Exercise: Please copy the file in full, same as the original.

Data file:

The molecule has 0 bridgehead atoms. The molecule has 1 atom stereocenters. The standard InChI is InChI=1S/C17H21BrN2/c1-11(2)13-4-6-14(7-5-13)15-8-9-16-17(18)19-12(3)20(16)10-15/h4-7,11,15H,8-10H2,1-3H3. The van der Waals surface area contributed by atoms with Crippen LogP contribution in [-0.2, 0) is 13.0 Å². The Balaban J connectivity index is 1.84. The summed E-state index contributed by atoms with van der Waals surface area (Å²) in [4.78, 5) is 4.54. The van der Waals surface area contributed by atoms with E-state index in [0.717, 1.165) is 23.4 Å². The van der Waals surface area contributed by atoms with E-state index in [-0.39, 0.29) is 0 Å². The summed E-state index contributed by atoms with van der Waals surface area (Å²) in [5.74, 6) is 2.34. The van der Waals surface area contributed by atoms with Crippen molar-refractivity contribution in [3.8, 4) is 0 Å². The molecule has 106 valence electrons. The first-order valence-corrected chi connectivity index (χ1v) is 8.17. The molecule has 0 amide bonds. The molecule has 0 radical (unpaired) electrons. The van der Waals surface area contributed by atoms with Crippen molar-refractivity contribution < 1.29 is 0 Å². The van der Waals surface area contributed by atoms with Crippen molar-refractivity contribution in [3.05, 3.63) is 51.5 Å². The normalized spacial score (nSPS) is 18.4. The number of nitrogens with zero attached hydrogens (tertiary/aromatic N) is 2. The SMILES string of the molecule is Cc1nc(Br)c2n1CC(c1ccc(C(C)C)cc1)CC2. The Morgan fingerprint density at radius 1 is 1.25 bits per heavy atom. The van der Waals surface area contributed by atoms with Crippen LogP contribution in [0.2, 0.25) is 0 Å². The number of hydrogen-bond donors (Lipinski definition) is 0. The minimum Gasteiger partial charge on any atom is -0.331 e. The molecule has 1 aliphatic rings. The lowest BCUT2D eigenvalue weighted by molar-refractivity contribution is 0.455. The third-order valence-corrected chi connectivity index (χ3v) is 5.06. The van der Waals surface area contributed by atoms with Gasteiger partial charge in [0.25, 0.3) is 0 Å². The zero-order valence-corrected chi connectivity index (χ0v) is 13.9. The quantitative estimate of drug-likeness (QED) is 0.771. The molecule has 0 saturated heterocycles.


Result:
The molecule has 0 bridgehead atoms. The molecule has 1 atom stereocenters. The standard InChI is InChI=1S/C17H21BrN2/c1-11(2)13-4-6-14(7-5-13)15-8-9-16-17(18)19-12(3)20(16)10-15/h4-7,11,15H,8-10H2,1-3H3. The van der Waals surface area contributed by atoms with Crippen LogP contribution in [-0.2, 0) is 13.0 Å². The Balaban J connectivity index is 1.84. The summed E-state index contributed by atoms with van der Waals surface area (Å²) in [4.78, 5) is 4.54. The van der Waals surface area contributed by atoms with E-state index in [0.717, 1.165) is 23.4 Å². The van der Waals surface area contributed by atoms with E-state index in [-0.39, 0.29) is 0 Å². The summed E-state index contributed by atoms with van der Waals surface area (Å²) in [5.74, 6) is 2.34. The van der Waals surface area contributed by atoms with Crippen molar-refractivity contribution in [3.8, 4) is 0 Å². The molecule has 106 valence electrons. The first-order valence-corrected chi connectivity index (χ1v) is 8.17. The molecule has 0 amide bonds. The molecule has 0 radical (unpaired) electrons. The van der Waals surface area contributed by atoms with Crippen molar-refractivity contribution < 1.29 is 0 Å². The van der Waals surface area contributed by atoms with Crippen molar-refractivity contribution in [3.05, 3.63) is 51.5 Å². The normalized spacial score (nSPS) is 18.4. The number of nitrogens with zero attached hydrogens (tertiary/aromatic N) is 2. The SMILES string of the molecule is Cc1nc(Br)c2n1CC(c1ccc(C(C)C)cc1)CC2. The Morgan fingerprint density at radius 1 is 1.25 bits per heavy atom. The van der Waals surface area contributed by atoms with Crippen LogP contribution in [0.2, 0.25) is 0 Å². The number of hydrogen-bond donors (Lipinski definition) is 0. The minimum Gasteiger partial charge on any atom is -0.331 e. The molecule has 1 aliphatic rings. The lowest BCUT2D eigenvalue weighted by molar-refractivity contribution is 0.455. The third-order valence-corrected chi connectivity index (χ3v) is 5.06. The van der Waals surface area contributed by atoms with Gasteiger partial charge in [0.25, 0.3) is 0 Å². The zero-order valence-corrected chi connectivity index (χ0v) is 13.9. The quantitative estimate of drug-likeness (QED) is 0.771. The molecule has 0 saturated heterocycles.